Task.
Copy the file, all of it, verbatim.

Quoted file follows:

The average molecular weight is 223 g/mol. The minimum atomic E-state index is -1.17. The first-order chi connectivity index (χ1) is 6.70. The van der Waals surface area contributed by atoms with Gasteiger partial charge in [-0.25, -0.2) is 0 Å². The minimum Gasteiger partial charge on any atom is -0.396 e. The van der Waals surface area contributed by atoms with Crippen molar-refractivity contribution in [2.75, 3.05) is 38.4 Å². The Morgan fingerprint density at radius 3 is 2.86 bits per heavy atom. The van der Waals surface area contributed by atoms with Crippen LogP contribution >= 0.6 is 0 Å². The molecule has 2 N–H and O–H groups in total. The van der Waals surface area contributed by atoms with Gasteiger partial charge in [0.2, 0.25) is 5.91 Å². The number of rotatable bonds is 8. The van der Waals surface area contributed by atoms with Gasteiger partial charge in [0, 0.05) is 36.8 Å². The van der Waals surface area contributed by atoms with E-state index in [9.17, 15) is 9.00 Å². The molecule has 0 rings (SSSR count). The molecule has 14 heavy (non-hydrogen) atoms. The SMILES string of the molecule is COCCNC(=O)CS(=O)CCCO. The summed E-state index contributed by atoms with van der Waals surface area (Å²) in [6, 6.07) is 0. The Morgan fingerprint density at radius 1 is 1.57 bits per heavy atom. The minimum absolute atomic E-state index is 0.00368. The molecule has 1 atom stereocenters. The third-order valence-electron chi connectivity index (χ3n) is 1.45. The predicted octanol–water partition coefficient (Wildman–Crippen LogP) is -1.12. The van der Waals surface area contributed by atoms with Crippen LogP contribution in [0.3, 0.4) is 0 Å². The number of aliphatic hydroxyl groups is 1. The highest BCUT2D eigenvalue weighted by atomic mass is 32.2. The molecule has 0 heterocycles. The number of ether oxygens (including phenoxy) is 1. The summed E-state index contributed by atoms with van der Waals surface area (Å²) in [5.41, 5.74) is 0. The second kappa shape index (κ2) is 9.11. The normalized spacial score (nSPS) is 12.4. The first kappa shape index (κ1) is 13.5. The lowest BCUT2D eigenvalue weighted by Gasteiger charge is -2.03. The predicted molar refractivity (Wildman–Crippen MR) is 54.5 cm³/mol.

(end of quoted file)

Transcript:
The average molecular weight is 223 g/mol. The minimum atomic E-state index is -1.17. The first-order chi connectivity index (χ1) is 6.70. The van der Waals surface area contributed by atoms with Gasteiger partial charge in [-0.25, -0.2) is 0 Å². The minimum Gasteiger partial charge on any atom is -0.396 e. The van der Waals surface area contributed by atoms with Crippen molar-refractivity contribution in [2.75, 3.05) is 38.4 Å². The Morgan fingerprint density at radius 3 is 2.86 bits per heavy atom. The van der Waals surface area contributed by atoms with Crippen LogP contribution >= 0.6 is 0 Å². The molecule has 2 N–H and O–H groups in total. The van der Waals surface area contributed by atoms with Gasteiger partial charge in [0.2, 0.25) is 5.91 Å². The number of rotatable bonds is 8. The van der Waals surface area contributed by atoms with Gasteiger partial charge in [0, 0.05) is 36.8 Å². The van der Waals surface area contributed by atoms with E-state index in [9.17, 15) is 9.00 Å². The molecule has 0 rings (SSSR count). The molecule has 14 heavy (non-hydrogen) atoms. The SMILES string of the molecule is COCCNC(=O)CS(=O)CCCO. The summed E-state index contributed by atoms with van der Waals surface area (Å²) in [6, 6.07) is 0. The Morgan fingerprint density at radius 1 is 1.57 bits per heavy atom. The minimum absolute atomic E-state index is 0.00368. The molecule has 1 atom stereocenters. The third-order valence-electron chi connectivity index (χ3n) is 1.45. The predicted octanol–water partition coefficient (Wildman–Crippen LogP) is -1.12. The van der Waals surface area contributed by atoms with Crippen LogP contribution in [0.3, 0.4) is 0 Å². The number of aliphatic hydroxyl groups is 1. The highest BCUT2D eigenvalue weighted by atomic mass is 32.2. The molecule has 0 heterocycles. The number of ether oxygens (including phenoxy) is 1. The summed E-state index contributed by atoms with van der Waals surface area (Å²) in [5.41, 5.74) is 0. The second kappa shape index (κ2) is 9.11. The normalized spacial score (nSPS) is 12.4. The first kappa shape index (κ1) is 13.5. The lowest BCUT2D eigenvalue weighted by Gasteiger charge is -2.03. The predicted molar refractivity (Wildman–Crippen MR) is 54.5 cm³/mol.